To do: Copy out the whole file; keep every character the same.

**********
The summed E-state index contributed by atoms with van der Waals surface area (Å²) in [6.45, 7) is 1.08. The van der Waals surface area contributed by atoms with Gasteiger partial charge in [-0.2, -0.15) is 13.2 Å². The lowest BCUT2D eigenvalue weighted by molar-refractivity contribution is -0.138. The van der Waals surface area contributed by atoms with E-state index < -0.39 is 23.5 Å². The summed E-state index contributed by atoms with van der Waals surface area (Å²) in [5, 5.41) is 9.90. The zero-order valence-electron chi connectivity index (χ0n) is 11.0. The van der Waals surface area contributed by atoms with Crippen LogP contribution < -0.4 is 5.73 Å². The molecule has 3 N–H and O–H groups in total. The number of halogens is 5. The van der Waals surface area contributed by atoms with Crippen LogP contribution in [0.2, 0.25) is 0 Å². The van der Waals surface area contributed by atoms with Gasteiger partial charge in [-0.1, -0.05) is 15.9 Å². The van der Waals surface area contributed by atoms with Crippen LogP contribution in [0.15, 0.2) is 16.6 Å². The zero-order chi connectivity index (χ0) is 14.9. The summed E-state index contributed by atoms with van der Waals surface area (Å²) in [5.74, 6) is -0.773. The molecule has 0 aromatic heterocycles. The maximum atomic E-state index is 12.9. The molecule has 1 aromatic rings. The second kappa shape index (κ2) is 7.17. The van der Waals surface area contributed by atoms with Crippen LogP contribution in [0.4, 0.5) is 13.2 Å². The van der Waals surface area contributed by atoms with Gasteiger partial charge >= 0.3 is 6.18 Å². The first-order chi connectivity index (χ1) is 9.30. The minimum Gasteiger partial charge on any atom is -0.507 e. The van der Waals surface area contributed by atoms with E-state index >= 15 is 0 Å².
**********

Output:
The summed E-state index contributed by atoms with van der Waals surface area (Å²) in [6.45, 7) is 1.08. The van der Waals surface area contributed by atoms with Gasteiger partial charge in [-0.2, -0.15) is 13.2 Å². The lowest BCUT2D eigenvalue weighted by molar-refractivity contribution is -0.138. The van der Waals surface area contributed by atoms with E-state index < -0.39 is 23.5 Å². The summed E-state index contributed by atoms with van der Waals surface area (Å²) in [5, 5.41) is 9.90. The zero-order valence-electron chi connectivity index (χ0n) is 11.0. The van der Waals surface area contributed by atoms with Crippen LogP contribution < -0.4 is 5.73 Å². The molecule has 3 N–H and O–H groups in total. The number of halogens is 5. The van der Waals surface area contributed by atoms with Crippen LogP contribution in [0.2, 0.25) is 0 Å². The van der Waals surface area contributed by atoms with Gasteiger partial charge in [-0.1, -0.05) is 15.9 Å². The van der Waals surface area contributed by atoms with Crippen LogP contribution in [0.15, 0.2) is 16.6 Å². The zero-order chi connectivity index (χ0) is 14.9. The summed E-state index contributed by atoms with van der Waals surface area (Å²) in [5.74, 6) is -0.773. The molecule has 0 aromatic heterocycles. The maximum atomic E-state index is 12.9. The molecule has 1 aromatic rings. The second kappa shape index (κ2) is 7.17. The van der Waals surface area contributed by atoms with Crippen LogP contribution in [0.4, 0.5) is 13.2 Å². The van der Waals surface area contributed by atoms with Gasteiger partial charge >= 0.3 is 6.18 Å². The first-order chi connectivity index (χ1) is 9.30. The minimum Gasteiger partial charge on any atom is -0.507 e. The van der Waals surface area contributed by atoms with E-state index >= 15 is 0 Å².